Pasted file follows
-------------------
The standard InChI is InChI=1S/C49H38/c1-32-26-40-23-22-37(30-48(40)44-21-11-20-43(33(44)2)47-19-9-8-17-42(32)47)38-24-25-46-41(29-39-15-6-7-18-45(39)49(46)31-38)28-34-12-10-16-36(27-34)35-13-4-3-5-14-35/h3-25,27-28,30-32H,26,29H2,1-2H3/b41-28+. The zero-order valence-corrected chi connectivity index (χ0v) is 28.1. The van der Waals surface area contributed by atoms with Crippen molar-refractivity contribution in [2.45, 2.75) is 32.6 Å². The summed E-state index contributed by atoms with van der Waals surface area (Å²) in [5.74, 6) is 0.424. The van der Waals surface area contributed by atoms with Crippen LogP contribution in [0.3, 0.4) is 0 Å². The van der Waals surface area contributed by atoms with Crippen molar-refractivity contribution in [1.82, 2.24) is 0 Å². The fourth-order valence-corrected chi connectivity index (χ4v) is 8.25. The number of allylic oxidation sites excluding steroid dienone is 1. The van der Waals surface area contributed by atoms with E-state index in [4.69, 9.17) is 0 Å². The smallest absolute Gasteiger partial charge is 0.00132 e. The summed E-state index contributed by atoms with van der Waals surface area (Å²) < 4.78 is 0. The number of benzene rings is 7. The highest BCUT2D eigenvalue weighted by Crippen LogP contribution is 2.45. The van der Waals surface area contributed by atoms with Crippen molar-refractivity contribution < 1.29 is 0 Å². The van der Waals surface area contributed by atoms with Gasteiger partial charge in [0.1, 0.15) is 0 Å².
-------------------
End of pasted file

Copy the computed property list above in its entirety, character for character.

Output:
The standard InChI is InChI=1S/C49H38/c1-32-26-40-23-22-37(30-48(40)44-21-11-20-43(33(44)2)47-19-9-8-17-42(32)47)38-24-25-46-41(29-39-15-6-7-18-45(39)49(46)31-38)28-34-12-10-16-36(27-34)35-13-4-3-5-14-35/h3-25,27-28,30-32H,26,29H2,1-2H3/b41-28+. The zero-order valence-corrected chi connectivity index (χ0v) is 28.1. The van der Waals surface area contributed by atoms with Crippen molar-refractivity contribution in [2.45, 2.75) is 32.6 Å². The summed E-state index contributed by atoms with van der Waals surface area (Å²) in [5.74, 6) is 0.424. The van der Waals surface area contributed by atoms with Crippen LogP contribution in [0.3, 0.4) is 0 Å². The van der Waals surface area contributed by atoms with Crippen molar-refractivity contribution in [1.82, 2.24) is 0 Å². The fourth-order valence-corrected chi connectivity index (χ4v) is 8.25. The number of allylic oxidation sites excluding steroid dienone is 1. The van der Waals surface area contributed by atoms with E-state index in [4.69, 9.17) is 0 Å². The smallest absolute Gasteiger partial charge is 0.00132 e. The summed E-state index contributed by atoms with van der Waals surface area (Å²) < 4.78 is 0. The number of benzene rings is 7. The highest BCUT2D eigenvalue weighted by Crippen LogP contribution is 2.45. The van der Waals surface area contributed by atoms with Crippen molar-refractivity contribution < 1.29 is 0 Å². The van der Waals surface area contributed by atoms with Gasteiger partial charge in [0.1, 0.15) is 0 Å².